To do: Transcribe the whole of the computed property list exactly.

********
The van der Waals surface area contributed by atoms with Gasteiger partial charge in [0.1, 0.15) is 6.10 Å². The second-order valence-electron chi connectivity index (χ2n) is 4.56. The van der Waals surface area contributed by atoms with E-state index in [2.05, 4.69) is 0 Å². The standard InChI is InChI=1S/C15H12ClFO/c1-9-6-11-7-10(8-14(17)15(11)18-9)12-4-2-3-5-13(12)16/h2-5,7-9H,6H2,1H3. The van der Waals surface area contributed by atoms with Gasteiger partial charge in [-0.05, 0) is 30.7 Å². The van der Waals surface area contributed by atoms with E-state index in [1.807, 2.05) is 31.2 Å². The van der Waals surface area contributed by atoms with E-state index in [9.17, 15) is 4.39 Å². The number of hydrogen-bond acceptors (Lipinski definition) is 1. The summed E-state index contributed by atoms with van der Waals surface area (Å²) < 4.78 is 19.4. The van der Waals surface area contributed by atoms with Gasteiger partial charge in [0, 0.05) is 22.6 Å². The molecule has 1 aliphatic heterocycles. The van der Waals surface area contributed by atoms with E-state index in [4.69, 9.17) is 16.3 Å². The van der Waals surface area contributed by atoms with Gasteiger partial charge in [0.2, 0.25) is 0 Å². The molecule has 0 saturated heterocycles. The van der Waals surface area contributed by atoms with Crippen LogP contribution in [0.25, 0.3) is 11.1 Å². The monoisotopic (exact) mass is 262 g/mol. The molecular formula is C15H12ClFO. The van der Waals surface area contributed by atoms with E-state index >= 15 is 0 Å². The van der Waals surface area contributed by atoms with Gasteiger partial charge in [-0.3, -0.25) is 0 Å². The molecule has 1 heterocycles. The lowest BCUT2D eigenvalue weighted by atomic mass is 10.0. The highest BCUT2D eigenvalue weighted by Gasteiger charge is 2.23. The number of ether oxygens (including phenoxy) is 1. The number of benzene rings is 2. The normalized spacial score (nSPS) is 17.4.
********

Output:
The van der Waals surface area contributed by atoms with Gasteiger partial charge in [0.1, 0.15) is 6.10 Å². The second-order valence-electron chi connectivity index (χ2n) is 4.56. The van der Waals surface area contributed by atoms with E-state index in [2.05, 4.69) is 0 Å². The standard InChI is InChI=1S/C15H12ClFO/c1-9-6-11-7-10(8-14(17)15(11)18-9)12-4-2-3-5-13(12)16/h2-5,7-9H,6H2,1H3. The van der Waals surface area contributed by atoms with Gasteiger partial charge in [-0.05, 0) is 30.7 Å². The van der Waals surface area contributed by atoms with E-state index in [1.807, 2.05) is 31.2 Å². The van der Waals surface area contributed by atoms with E-state index in [9.17, 15) is 4.39 Å². The number of hydrogen-bond acceptors (Lipinski definition) is 1. The summed E-state index contributed by atoms with van der Waals surface area (Å²) < 4.78 is 19.4. The van der Waals surface area contributed by atoms with Gasteiger partial charge in [0, 0.05) is 22.6 Å². The molecule has 1 aliphatic heterocycles. The van der Waals surface area contributed by atoms with E-state index in [4.69, 9.17) is 16.3 Å². The van der Waals surface area contributed by atoms with Gasteiger partial charge in [0.2, 0.25) is 0 Å². The molecule has 0 saturated heterocycles. The van der Waals surface area contributed by atoms with Crippen LogP contribution in [0.25, 0.3) is 11.1 Å². The monoisotopic (exact) mass is 262 g/mol. The molecular formula is C15H12ClFO. The van der Waals surface area contributed by atoms with E-state index >= 15 is 0 Å². The van der Waals surface area contributed by atoms with Gasteiger partial charge in [-0.3, -0.25) is 0 Å². The molecule has 1 heterocycles. The lowest BCUT2D eigenvalue weighted by atomic mass is 10.0. The highest BCUT2D eigenvalue weighted by Gasteiger charge is 2.23. The number of ether oxygens (including phenoxy) is 1. The number of benzene rings is 2. The normalized spacial score (nSPS) is 17.4.